A really good museum, I learned much about Queensland. I learned that I'd like to go Sapphire fossiking in Sapphire, gold prospecting near Rockhampton, Opal mining near Quilpie. I found out that the first lifeguards were in the Gold Coast. That sugar cane is just a grass that has been bred to be increasingly sweet and that its importance as a crop led to the introduction of foreign "natural" defenses/pesticides like a certain horny frog which has not helped the insect problem, but has thrived with no predators and inundated the surrounding lands.
I learned more about giant prehistoric varieties of wombats, Tasmanian devils and goannas. Got a little freaked out when the giant goanna exhibit turned its head to look at me and flicked its tongue out. Was relieved to discover it was NOT a revived prehistoric lizard but a mechanised replica.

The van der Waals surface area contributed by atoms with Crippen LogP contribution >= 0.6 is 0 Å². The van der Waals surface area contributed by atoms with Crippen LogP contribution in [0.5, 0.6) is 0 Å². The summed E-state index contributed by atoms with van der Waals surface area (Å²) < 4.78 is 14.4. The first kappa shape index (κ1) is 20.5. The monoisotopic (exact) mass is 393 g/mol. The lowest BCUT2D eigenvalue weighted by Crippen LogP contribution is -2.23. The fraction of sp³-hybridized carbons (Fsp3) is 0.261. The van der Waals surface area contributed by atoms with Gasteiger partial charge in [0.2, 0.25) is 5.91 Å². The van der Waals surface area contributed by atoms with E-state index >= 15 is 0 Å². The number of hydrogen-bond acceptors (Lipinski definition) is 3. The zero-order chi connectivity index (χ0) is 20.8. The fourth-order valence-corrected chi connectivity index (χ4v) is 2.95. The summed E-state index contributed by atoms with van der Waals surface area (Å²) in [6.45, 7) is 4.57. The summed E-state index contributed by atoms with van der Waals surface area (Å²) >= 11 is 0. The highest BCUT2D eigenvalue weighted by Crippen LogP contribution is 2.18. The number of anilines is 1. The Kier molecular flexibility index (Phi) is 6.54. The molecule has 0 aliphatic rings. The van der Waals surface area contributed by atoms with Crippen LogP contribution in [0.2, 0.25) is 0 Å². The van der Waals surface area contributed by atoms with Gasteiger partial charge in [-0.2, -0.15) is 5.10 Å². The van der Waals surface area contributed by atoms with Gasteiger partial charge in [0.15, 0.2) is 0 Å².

Then I was off to the main (north) bank of Brisbane again to bless myself with the knowledge that the City Hall clock tower observation deck closes at 3pm and costs $2 anyway AND that its gallery is closed for renovations until mid-October. Never mind, who wanted to see that anyway?
Onwards and upwards - to Anzac Square to visit the eternal flame memorial and then to St. Steven's Cathedral (the first in Brissie) after which I happened onto and dropped into an art gallery on Creek St that had closed at 4pm. Grr.
At least the Royal Botanical Gardens are open all night. A short walk brought me to the gate and I explored. While no where near the size or beauty of the Sydney RBG, it's still quite nice and has a quiet rainforest walk and a small mangrove section that would have been a great experience had it not been dwarfed in size and beauty by the mangrove forest at Homebush's Bicentennial Park outside Sydney.